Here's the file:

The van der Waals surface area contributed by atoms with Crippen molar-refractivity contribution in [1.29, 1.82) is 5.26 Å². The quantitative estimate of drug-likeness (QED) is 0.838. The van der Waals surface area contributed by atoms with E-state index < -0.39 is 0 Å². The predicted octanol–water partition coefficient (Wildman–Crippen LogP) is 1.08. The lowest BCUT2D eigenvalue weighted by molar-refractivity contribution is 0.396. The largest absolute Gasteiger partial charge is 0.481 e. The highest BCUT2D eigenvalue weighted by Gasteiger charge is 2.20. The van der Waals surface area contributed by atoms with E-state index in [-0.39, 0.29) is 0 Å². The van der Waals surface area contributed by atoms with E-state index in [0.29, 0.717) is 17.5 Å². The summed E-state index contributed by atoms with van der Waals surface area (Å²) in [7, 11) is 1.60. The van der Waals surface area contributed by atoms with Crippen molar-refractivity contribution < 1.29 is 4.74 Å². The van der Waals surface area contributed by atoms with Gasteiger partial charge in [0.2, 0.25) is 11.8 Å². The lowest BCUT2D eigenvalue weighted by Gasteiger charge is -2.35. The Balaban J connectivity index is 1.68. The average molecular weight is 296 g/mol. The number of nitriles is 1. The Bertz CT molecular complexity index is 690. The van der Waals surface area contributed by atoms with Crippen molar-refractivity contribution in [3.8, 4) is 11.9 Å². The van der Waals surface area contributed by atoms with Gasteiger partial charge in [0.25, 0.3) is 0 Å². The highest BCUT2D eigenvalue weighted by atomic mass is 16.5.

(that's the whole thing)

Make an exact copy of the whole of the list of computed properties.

The van der Waals surface area contributed by atoms with Crippen molar-refractivity contribution in [1.29, 1.82) is 5.26 Å². The quantitative estimate of drug-likeness (QED) is 0.838. The van der Waals surface area contributed by atoms with E-state index < -0.39 is 0 Å². The predicted octanol–water partition coefficient (Wildman–Crippen LogP) is 1.08. The lowest BCUT2D eigenvalue weighted by molar-refractivity contribution is 0.396. The largest absolute Gasteiger partial charge is 0.481 e. The highest BCUT2D eigenvalue weighted by Gasteiger charge is 2.20. The van der Waals surface area contributed by atoms with E-state index in [-0.39, 0.29) is 0 Å². The van der Waals surface area contributed by atoms with E-state index in [0.29, 0.717) is 17.5 Å². The summed E-state index contributed by atoms with van der Waals surface area (Å²) in [7, 11) is 1.60. The van der Waals surface area contributed by atoms with Crippen molar-refractivity contribution < 1.29 is 4.74 Å². The van der Waals surface area contributed by atoms with Gasteiger partial charge in [0.2, 0.25) is 11.8 Å². The lowest BCUT2D eigenvalue weighted by Gasteiger charge is -2.35. The Balaban J connectivity index is 1.68. The average molecular weight is 296 g/mol. The number of nitriles is 1. The Bertz CT molecular complexity index is 690. The van der Waals surface area contributed by atoms with Crippen molar-refractivity contribution in [3.8, 4) is 11.9 Å². The van der Waals surface area contributed by atoms with Gasteiger partial charge in [0.25, 0.3) is 0 Å². The highest BCUT2D eigenvalue weighted by atomic mass is 16.5.